Magnetite Mines builds Razorback momentum with PFS plan
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Magnetite Mines has released its long-awaited pre-feasibility study for its Razorback iron ore project in South Australia, as it marches towards a project DFS and a production target of 2024.
The highly-anticipated study by Magnetite (ASX:MGT) into its flagship project is ideally timed against a backdrop of strong demand and subsequent high prices for the steelmaking material, and the PFS economics do not disappoint.
The study confirms the opportunity to fast-track a high-return, long-life development of the large-scale resource at Razorback, using a staged approach to produce an attractive, high-grade concentrate.
Compared to many new iron ore projects which require significant expenditure from the outset, up-front capital intensity at Razorback is relatively low, enabled by the use of existing infrastructure in the South Australian locale which allows the company to fast-track to producer status.
In a climate where projects of similar scale can be hamstrung but a lack of access to funds, the ability to switch on production at a realistic cost point makes a significant difference to Magnetite’s ability to get up and running quickly and reliably – allowing for a production target of 2024.
The Razorback PFS outlines a project with an initial capital investment requirement of US$429-506 million, resulting in optimised case results including a net-present value of $669 million and a 20% internal rate of return against the selected go-forward case at long run average iron ore prices – one of a number of economic options explored by Magnetite. Current prices are almost double the level used to generate these results.
The case selected by Magnetite – known as the head grade improvement case (HGIC) – is based on higher mining rates than the PFS reference case, with a head grade upgrade from selective mining or ore sorting. It would produce 2.7 million tonnes per annum of high-grade concentrate over an initial mine life of 23 years.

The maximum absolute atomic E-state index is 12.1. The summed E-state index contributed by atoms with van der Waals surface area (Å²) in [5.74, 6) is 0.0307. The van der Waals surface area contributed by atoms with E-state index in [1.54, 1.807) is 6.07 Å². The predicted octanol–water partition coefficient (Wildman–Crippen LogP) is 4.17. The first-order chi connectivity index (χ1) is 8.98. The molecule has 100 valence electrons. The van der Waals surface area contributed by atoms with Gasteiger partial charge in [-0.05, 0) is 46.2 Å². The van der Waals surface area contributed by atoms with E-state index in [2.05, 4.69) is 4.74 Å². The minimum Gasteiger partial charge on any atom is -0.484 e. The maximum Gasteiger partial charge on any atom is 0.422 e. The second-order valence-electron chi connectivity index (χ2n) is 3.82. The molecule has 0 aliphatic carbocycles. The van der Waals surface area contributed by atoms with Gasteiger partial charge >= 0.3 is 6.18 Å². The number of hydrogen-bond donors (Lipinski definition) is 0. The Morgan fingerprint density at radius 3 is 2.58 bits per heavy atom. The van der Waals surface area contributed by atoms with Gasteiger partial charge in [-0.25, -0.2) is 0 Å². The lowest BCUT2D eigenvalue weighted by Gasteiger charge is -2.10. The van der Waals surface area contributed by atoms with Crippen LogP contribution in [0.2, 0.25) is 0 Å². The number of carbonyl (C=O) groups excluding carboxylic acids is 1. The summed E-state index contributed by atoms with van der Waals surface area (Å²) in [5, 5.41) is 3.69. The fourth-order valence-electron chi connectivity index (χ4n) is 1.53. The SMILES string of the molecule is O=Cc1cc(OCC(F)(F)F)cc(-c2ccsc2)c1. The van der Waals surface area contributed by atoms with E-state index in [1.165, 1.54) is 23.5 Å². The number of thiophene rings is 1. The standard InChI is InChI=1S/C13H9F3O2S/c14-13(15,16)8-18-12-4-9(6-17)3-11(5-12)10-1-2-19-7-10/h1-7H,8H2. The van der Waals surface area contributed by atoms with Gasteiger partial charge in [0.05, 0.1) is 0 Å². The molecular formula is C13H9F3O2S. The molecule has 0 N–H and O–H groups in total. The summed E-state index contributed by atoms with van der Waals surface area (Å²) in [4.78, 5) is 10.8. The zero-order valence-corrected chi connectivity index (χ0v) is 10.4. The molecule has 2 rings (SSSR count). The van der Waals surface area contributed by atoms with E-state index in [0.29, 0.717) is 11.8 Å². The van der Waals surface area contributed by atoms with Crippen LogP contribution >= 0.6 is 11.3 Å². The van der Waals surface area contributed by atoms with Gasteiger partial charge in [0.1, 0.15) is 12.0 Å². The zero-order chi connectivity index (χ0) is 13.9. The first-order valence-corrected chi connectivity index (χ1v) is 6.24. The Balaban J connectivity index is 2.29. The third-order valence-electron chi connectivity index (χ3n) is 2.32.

An optimised three-stage 15.5Mtpa plant would be built to generate the concentrate, using three grinding and three magnetic separation and floatation stages to get output to a premium grade magnetite concentrate of 67.5-68.5% iron.
Reliable, low-cost power comes courtesy of connection to the Southeastern Australian electricity grid, which operates on a progressively renewable supply mix giving it a decreasing emissions profile.
In an investment climate where increasing focus is placed on a project’s environmental, social and corporate governance (ESG) principles, having access to an existing, reliable power source with a growing renewable presence is a significant advantage when it comes to funding.
The company won’t need to build its own power generation infrastructure, contributing to the low capex outlined in the PFS, while the grid’s use of renewables ties in with Magentite’s commitment to building a project and organisation with sustainability at its heart.
Existing transport networks would also be tapped.
Importantly once built, the project would continue to generate returns after all costs and sustaining capital to a trough price as low as $54/cost and freight tonne at a 62% iron basis.
That sort of price trough would generate significant returns for Magnetite shareholders against the current-day iron ore prices of +$US200.
Iron ore 62% fines prices have averaged US$98/t over the past decade, adjusted for US CPI to a real terms index of US$110.
Further to this, Magnetite’s intention to produce high grade concentrate is expected to receive a significant premium over the 62% fines price. Higher iron content is beneficial to steelmakers, and over the last year 65% fines product has sold at a US$19/t price premium to 62% fines. The same metric comes in at US$15/t over the past three years.